Looking Ahead: RWD/RWE Opportunities Loom Large
Recent actions by the FDA and the global response to COVID have accelerated interest in real-world data (RWD) and real-world evidence (RWE). Often for use in clinical trial design and execution via distributed clinical trials, this de-identified patient data is quickly becoming an in-demand commodity, for payer and life sciences companies.
Data owners (hospital systems and payers) and data stewards (EHR and analytics vendors) are accelerating the access to said data as a response to the market’s demand. Aggregating these datasets can lead to more rapid targeting of rare, “orphan” diseases, which is an attractive market due to a number of federal incentives. Ultimately, the commoditization of these datasets will occur quickly—within five years.
- Due to government action, the COVID pandemic, and other factors, the opportunities in the patient data market will continue to make it an important sector in healthcare.
- While randomized clinical trials are still the main method of receiving approval for a therapeutic, expect RWE and RWD to play a bigger part in the coming days.
- Despite growing usage and potential of these datasets, the right go-to-market strategy is still up for debate, however, the AI/ML enhancement of analytics tools to harness them shows the most promise.
Creating Value and Boosting Usage
Payer claims data has been used for many years by both payers and life sciences companies. The dominant use case for payers has been measuring the value/efficacy (RWE) of a given therapeutic or medical device, enabling them to negotiate pricing and create clinical pathways; life sciences use the data similarly, to justify pricing based on a given therapeutic’s outcome.
This has led to the creation of health economics and outcomes research (HEOR) from a variety of companies, many of whom are also data stewards. As value-based care models continue to rise, life sciences companies will be under increasing pressure to continue justifying pricing, and HEOR will continue as an important market.
In the landmark 21st Century Cures Act, Congress instructed the FDA to adopt a more flexible approach to RCTS that would lead to safe testing of new therapeutics while accelerating time to market. This led to new guidelines from the FDA, providing clear instruction to life sciences companies on what to expect during study design, clinical trials and importantly, the approval of new therapeutics. In 2019, the breast cancer drug Ibrance was approved for men based only on RWE alone, gathered from off-label use of the drug, marking the first time that RWE replaced RCT to offer a new drug to an underserved population.
Usage of RWE/RWD was further boosted in 2020, when the global pandemic struck. Care protocols and outcomes were widely shared, as well as RWE largely replacing RCT as providers scrambled to find ways to treat the new virus. Lastly, vaccine development required a distributed clinical trial methodology as hospitals became overwhelmed, and the data explosion that resulted was the final push to augment the rapid rise of RWD/RWE.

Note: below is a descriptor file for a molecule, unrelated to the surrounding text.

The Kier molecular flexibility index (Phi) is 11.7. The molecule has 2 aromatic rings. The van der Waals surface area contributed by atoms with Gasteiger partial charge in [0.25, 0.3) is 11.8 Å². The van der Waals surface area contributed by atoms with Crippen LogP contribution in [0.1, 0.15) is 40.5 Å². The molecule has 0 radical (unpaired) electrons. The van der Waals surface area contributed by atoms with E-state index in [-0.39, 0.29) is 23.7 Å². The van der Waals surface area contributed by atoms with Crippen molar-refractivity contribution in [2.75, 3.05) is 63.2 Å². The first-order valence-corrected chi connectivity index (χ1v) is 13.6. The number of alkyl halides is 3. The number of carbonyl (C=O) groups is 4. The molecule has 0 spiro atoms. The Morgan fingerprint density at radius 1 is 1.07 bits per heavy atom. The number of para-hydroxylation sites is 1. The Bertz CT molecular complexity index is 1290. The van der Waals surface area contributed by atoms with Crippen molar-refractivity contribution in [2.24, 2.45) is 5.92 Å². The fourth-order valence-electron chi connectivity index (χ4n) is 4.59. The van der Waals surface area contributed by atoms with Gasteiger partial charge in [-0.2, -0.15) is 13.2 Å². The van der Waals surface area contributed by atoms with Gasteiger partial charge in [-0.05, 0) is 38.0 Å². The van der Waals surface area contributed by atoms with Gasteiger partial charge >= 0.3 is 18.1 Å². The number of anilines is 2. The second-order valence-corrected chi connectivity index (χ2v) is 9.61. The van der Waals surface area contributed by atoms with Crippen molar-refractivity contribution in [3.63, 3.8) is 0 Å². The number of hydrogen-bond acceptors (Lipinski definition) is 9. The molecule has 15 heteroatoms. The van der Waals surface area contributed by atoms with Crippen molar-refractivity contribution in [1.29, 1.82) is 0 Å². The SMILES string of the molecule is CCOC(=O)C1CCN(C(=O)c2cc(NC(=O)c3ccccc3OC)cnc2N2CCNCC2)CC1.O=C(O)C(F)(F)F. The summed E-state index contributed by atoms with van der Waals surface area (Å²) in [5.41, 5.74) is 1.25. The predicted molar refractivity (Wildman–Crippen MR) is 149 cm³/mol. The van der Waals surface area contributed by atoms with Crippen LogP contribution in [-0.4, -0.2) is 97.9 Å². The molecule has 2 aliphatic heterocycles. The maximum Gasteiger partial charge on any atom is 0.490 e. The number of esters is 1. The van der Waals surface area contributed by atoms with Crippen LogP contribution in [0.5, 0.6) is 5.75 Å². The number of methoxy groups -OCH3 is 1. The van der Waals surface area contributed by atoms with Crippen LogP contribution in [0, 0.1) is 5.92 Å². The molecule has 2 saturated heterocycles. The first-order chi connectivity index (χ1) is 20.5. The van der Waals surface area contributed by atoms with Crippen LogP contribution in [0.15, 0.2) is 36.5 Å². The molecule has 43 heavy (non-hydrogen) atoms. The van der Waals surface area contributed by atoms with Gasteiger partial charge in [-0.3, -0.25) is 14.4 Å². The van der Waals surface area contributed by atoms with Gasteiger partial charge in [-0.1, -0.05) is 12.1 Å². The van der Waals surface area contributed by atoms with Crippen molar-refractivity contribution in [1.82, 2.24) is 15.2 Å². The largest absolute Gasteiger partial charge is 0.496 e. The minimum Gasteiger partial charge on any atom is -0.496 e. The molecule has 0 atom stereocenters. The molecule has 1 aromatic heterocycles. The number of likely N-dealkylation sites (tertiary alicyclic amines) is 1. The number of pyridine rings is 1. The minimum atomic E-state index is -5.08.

Surveillance, patient safety, and efficacy of a given therapeutic will continue to be important use cases for RWD/RWE. However, a rising market is the use of said data for drug development and approval, especially “orphan drugs,” or drugs for rare diseases. This can be a way for companies to advance the pace of FDA approval for a therapeutic they want to bring to market.
The value of these datasets can be seen in Roche’s 2018 acquisition of Flatiron Health (also covered in our 2019 Precision Medicine report, now free), a startup with a vast oncology dataset that made the acquisition worth a stunning $1.9B. As one of the leading oncology life sciences companies, Roche saw an opportunity to significantly advance its development pipeline and shorten time to market.
As it becomes clear how valuable these datasets can be, there are also a growing number of companies looking to leverage the ability to provide this kind of data to life sciences companies. Cerner, Health Catalyst, Tempus, TriNetX, and Veradigm are all examples of entities that are active in the clinical data market today. This is only clinical data, not to mention the companies that primarily leverage claims data in a similar way, e.g. Anthem, IBM, IQVIA, and so on.
Although the discussion over usage of patient data has been a hot topic in the past, expect that it will only continue to be at the forefront as more datasets become available to life sciences companies, and public awareness grows. The RCT gold standard will remain for now, but RWD/RWE is quickly becoming a viable and valuable alternative in drug development and approval, especially for rare diseases.
While the market is hot right now for those companies able to leverage de-identified patient data, the increasing number of entities offering clinical datasets to the market will lead to commoditization and subsequent fall in pricing. This will squeeze the margins of companies who want to simply pursue a data monetization strategy.
As the market evolves, the question of the right go-to-market strategy has not been settled. The traditional high-touch services approach is clashing with the self-service model that uses sophisticated analytics tools. We believe that said sophistication combined with the emergence of AI/ML will lead to this approach being the victor by 2030.